Jan, called Janek, three years younger than Maria, was also born in Vilnius. He received his education at the same gymnasium as his older brothers, and did not repeat any school year. Bronisław noted, “… as Daddy said, he will ride a horse very well, now he is ridding almost every draft horse in Zułów, to be sure.” From 1892 to 1894, he studied at the gymnasium in Lipawa, where he received his high school diploma. Then he studied law in Moscow, but was expelled from the university because of his activities in a Polish student organization. He completed his studies in 1904 in Kazan, earning the title of assistant attorney. Two years later, he married a 24-year-old noble woman Maria Zabłocka in the St. Antony’s Church in Vitebsk. In the family, she was called Maryniutka. A year after their wedding, she stayed in Zakopane for medical treatment and recovery. In his letters, Bronisław wrote, “… with Maryniutka I played cards and we played a lot. She laughed and made sure that Janek remembered her more than you remembered me.”
Maria Piłsudska died of pneumonia in Vilnius at the age of 40. She was buried in a family grave at the Rossa Cemetery. After her death, Jan became a member of the Sejm (lower chamber of parliament) of Central Lithuania, a member of the Polish Sejm from the list of the BBWR party in 1928-1931, and a deputy speaker of the Polish Sejm in 1930-1931. From 27 May 1931 to 6 September 1932, he served as the Minister of Treasury in Alexander Prystor’s government. From 1932 to 1937, he was the Vice-President of the Bank of Poland. A member of the governing body of the Society for the Development of Eastern Lands and a founder of the National-State Union, he was awarded the Commander’s Cross of the Order of Polonia Restituta in 1927, and ten years later, he received the Grand Ribbon of that Order. He was also awarded the Cross of Independence. Thanks to him, diaries of his brother Bronisław from the years 1882-1885 found their way to the Wróblewski Library in Vilnius. After the aggression of the USSR against Poland, he was arrested by the NKVD and taken to the Lubianka Prison in Moscow. Released in the summer of 1941 as a result of the Sikorski-Mayski agreement, he was evacuated from the USSR. Since then, he was in exile in the United Kingdom, where on 21 December 1950 he died of a heart attack at the Polish Hospital in Penley. He is buried at the cemetery in Wrexham and has a symbolic grave at the Powązki Cemetery in Warszawa.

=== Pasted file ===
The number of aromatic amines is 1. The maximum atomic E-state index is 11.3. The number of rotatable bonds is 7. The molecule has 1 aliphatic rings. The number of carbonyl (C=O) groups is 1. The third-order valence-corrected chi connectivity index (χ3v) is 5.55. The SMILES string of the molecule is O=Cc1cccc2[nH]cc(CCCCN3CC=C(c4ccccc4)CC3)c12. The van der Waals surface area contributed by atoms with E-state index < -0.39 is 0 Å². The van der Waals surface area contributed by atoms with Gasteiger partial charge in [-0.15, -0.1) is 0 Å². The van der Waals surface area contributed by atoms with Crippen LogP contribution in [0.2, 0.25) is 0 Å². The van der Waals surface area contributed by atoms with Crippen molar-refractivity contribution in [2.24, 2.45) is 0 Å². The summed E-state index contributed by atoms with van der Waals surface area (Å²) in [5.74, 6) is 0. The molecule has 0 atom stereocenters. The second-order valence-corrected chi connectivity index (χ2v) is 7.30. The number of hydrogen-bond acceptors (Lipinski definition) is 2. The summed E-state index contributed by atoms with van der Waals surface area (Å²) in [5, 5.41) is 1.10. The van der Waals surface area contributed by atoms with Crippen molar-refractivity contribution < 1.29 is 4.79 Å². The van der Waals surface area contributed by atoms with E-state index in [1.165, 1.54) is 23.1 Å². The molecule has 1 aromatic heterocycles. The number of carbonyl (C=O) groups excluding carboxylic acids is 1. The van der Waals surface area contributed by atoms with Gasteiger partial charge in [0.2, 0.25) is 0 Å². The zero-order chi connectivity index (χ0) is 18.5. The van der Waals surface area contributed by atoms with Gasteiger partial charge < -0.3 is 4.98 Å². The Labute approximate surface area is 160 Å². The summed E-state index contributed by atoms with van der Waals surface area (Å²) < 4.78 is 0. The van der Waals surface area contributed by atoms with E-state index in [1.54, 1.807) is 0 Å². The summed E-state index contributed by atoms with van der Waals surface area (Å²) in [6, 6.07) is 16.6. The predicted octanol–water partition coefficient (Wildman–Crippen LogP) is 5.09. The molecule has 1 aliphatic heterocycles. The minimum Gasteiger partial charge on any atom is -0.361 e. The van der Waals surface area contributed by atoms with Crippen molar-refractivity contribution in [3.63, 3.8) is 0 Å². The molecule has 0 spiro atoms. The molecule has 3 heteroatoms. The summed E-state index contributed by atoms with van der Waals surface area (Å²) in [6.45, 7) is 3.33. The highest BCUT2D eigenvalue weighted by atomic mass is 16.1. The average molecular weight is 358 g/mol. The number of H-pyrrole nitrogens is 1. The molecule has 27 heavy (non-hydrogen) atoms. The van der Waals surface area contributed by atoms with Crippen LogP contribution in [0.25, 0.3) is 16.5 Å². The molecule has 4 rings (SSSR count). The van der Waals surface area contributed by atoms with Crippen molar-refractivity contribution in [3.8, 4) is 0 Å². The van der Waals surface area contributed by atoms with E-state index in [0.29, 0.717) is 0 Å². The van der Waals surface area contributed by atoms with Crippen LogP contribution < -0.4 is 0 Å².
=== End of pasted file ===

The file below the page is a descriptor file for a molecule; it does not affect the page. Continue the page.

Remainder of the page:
Kacper, nicknamed Kacperek, was born two years after Ludwika. He was baptized at St. John’s Church in Vilnius. This is how Bronisław saw his brother, who was 15 years younger, “Kacperek, stubborn, spoiled, used to having everyone act the way he wanted.” Like Jan, Kacper studied at the gymnasium in Lipawa, but completed only two classes. He later stayed with his father in St. Petersburg. He probably suffered from kleptomania. He did not start a family. He died in Vilnius on 28 July 1915 at the age of 36. He was buried at the Rossa Cemetery “, next to his sister Helena and aunt Stefania Lipmanówna.”